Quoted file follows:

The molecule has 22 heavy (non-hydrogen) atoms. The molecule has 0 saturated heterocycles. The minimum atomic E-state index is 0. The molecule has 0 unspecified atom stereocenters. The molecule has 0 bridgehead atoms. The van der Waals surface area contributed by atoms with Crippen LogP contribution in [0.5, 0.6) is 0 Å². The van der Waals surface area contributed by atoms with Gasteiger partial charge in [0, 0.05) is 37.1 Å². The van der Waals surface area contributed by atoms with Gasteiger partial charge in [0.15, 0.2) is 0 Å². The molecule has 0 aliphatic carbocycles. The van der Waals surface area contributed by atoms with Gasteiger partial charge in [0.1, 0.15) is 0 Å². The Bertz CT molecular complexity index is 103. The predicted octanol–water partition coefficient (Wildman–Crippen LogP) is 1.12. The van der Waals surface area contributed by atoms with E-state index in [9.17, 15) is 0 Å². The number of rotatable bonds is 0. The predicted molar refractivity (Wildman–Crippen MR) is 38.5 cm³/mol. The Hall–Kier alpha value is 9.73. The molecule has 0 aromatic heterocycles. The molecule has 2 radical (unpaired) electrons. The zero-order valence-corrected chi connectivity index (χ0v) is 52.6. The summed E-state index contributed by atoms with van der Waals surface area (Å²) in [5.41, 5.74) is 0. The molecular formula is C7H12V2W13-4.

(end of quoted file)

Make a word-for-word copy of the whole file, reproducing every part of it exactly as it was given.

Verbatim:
The molecule has 22 heavy (non-hydrogen) atoms. The molecule has 0 saturated heterocycles. The minimum atomic E-state index is 0. The molecule has 0 unspecified atom stereocenters. The molecule has 0 bridgehead atoms. The van der Waals surface area contributed by atoms with Crippen LogP contribution in [0.5, 0.6) is 0 Å². The van der Waals surface area contributed by atoms with Gasteiger partial charge in [0, 0.05) is 37.1 Å². The van der Waals surface area contributed by atoms with Gasteiger partial charge in [0.15, 0.2) is 0 Å². The molecule has 0 aliphatic carbocycles. The van der Waals surface area contributed by atoms with Gasteiger partial charge in [0.1, 0.15) is 0 Å². The Bertz CT molecular complexity index is 103. The predicted octanol–water partition coefficient (Wildman–Crippen LogP) is 1.12. The van der Waals surface area contributed by atoms with E-state index in [9.17, 15) is 0 Å². The number of rotatable bonds is 0. The predicted molar refractivity (Wildman–Crippen MR) is 38.5 cm³/mol. The Hall–Kier alpha value is 9.73. The molecule has 0 aromatic heterocycles. The molecule has 2 radical (unpaired) electrons. The zero-order valence-corrected chi connectivity index (χ0v) is 52.6. The summed E-state index contributed by atoms with van der Waals surface area (Å²) in [5.41, 5.74) is 0. The molecular formula is C7H12V2W13-4.